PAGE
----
Discussing the “secret and more adult” appeal of Shirley Temple, Graham Greene wrote in his review of Wee Willie Winkie in 1937, “Her admirers—middle-aged men and clergymen—respond to her dubious coquetry, to the sight of her well-shaped and desirable little body, packed with enormous vitality, only because the safety curtain of story and dialog drops between their intelligence and their desire.” He also noted her “neat and well-developed rump” and “dimpled depravity.” Twentieth Century Fox sued for libel, Greene fled to Mexico, and a court ordered a settlement of 3,500 pounds.
In 2016, Better Business World Wide hired “mystery shopping providers” to evaluate customer service around the world. The results were compiled in a Smiling Report, which found that Ireland scored the highest: 100 percent of customers received a smile. Shoppers in both Spain and Switzerland were greeted with a smile 97 percent of the time, while the lowest score was recorded in Hong Kong, where smiles occurred in only 48 percent of customer interactions.
In 2012 a revenue office in Uttar Pradesh received an official-looking notice addressed to the Hindu storm god Indra, ordering the deity to provide written justification for a drought caused by insufficient rain during that year’s monsoon season. “If the Lord fails to give a satisfactory explanation within the stipulated period,” the notice warned, “it will be presumed that he has nothing to say, and stern action will be taken.”
Paul Biya has been president of Cameroon for forty-four years—the second-longest tenure for a nonroyal elected leader. Biya won his seventh term in 2018, with 71 percent of the vote. Since taking power in November 1982, he has placed his country 148th in the world in terms of economic output per capita and 163rd in the World Bank’s Doing Business rankings. The longest-serving leader is Teodoro Obiang Nguema Mbasogo, president of Equatorial Guinea since 1979.
In the fourteenth century the communality of monastic life was on the decline. A 1360s remodel of Westminster Abbey’s infirmary added individual chambers and parlors. Though they were intended only for the “transient sick,” healthy monks soon occupied the spaces permanently, claiming nooks by decorating them with cushions and curtains.
Ellen Eglin, a housekeeper working in Washington, DC, devised a clothes wringer in 1888 to make washing and drying more efficient. Instead of patenting her invention, she sold the rights to an agent for eighteen dollars, bringing the new owner “great financial success,” according to an 1890 article. “If it was known that a Negro woman patented the invention, white ladies would not buy the wringer,” she told the reporter.
“Bomb the shit out of them!” was reportedly a drunken President Richard Nixon’s conclusion as to what should be done about Cambodia. Henry Kissinger recalled in an interview in 1999 that “two glasses of wine were quite enough to make him boisterous, just one more to grow bellicose or sentimental with slurred speech.”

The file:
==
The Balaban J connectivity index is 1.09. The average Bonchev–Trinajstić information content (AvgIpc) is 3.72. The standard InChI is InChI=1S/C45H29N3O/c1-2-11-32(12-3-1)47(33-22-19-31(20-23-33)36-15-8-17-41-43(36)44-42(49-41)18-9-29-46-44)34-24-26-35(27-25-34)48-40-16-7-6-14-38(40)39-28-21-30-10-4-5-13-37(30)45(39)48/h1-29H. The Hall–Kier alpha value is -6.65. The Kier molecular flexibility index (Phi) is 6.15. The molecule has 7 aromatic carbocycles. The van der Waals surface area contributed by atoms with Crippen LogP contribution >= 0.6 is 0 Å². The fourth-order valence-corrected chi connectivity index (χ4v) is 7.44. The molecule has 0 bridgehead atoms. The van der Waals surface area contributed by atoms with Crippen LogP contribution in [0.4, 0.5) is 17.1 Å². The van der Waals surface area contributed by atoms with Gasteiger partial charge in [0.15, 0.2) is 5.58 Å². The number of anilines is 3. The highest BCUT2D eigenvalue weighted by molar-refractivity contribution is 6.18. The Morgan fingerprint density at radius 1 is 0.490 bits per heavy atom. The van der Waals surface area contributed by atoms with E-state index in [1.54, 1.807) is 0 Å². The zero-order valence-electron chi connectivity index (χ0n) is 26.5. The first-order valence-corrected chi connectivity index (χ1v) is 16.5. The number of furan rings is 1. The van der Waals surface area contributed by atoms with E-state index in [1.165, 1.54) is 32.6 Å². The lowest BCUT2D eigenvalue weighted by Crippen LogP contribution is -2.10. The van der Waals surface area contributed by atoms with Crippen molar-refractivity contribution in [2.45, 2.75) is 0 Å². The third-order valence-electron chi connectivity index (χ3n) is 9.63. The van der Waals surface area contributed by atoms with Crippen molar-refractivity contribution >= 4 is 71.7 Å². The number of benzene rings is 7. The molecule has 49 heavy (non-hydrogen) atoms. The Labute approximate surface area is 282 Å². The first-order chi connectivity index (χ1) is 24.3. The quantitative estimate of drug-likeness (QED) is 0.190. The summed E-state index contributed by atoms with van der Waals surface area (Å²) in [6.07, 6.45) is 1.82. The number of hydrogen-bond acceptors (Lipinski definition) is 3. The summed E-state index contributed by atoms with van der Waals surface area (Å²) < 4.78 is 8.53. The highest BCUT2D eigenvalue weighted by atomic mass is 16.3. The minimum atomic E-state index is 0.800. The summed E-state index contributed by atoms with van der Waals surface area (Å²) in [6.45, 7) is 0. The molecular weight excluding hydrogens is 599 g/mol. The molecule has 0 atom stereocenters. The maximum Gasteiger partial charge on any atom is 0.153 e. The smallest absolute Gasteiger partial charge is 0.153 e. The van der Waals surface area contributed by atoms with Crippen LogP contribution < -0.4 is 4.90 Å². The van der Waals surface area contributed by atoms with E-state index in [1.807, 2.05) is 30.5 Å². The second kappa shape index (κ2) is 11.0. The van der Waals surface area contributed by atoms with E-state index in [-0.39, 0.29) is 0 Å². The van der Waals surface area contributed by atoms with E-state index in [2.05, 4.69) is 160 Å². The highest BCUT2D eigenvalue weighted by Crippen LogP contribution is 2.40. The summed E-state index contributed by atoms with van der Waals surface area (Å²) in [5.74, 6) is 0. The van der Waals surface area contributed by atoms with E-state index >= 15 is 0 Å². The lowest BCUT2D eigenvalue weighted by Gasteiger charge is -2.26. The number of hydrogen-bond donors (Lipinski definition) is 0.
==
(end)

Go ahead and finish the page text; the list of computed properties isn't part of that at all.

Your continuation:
In 1993 Estelle Ellis, Seventeen magazine’s first promotion director, gave a speech at the Fashion Institute of Technology titled “What Is Fashion?” Ellis gave her answer. Fashion is a perpetual-motion machine expressed in four areas: “mode—the way we dress; manners—the way we express ourselves; mores—the way we live; and markets—the way we are defined demographically and psychologically.”
According to Thucydides, before the plague of Athens, the Athenians were divided over whether the disaster predicted by an oracle would be a limos (famine) or a loimos (plague). “In the case of unwritten prophecies,” wrote one classicist, “it would be impossible to determine which word the speaker meant to use. The ambiguity of the sound would have been its chief recommendation to the soothsayer.”
“When a vision comes from the thunder beings of the West,” the Lakota heyoka Black Elk explained in 1932, “it comes with terror like a thunderstorm; but when the storm of vision has passed, the world is greener and happier; for wherever the truth of vision comes upon the world, it is like a rain. The world, you see, is happier after the terror of the storm.”
The Cincinnati Commercial complained in 1871 about the game of fly loo, a “detestable canker that destroys men’s souls.” Players selected sugar lumps and bet on which would attract a fly first. “Every afternoon from twenty to thirty of the very flower of our mercantile population retire to a private room and under locks and bolts give themselves up to this satanic game,” the article noted, “while the deserted ladies are languishing for a little male conversation below.”
Inspired by Catherine the Great’s 1767 assertion that law should promote general happiness, Jeremy Bentham brought his own massive law code with him to Russia in 1785 to present to her. But the single time Catherine visited the western district where the utilitarian philosopher had rented a cottage, Bentham remained inside—“stubbornly diffident,” according to an account—and the two never met.
To avoid the wrath of his lover’s father in Poland, Tadeusz Kościuszko went to America via France in 1776, later helping the colonists win the Battle of Saratoga and construct fortifications at West Point. At the end of the war, he was given U.S. citizenship and the army title of brigadier general.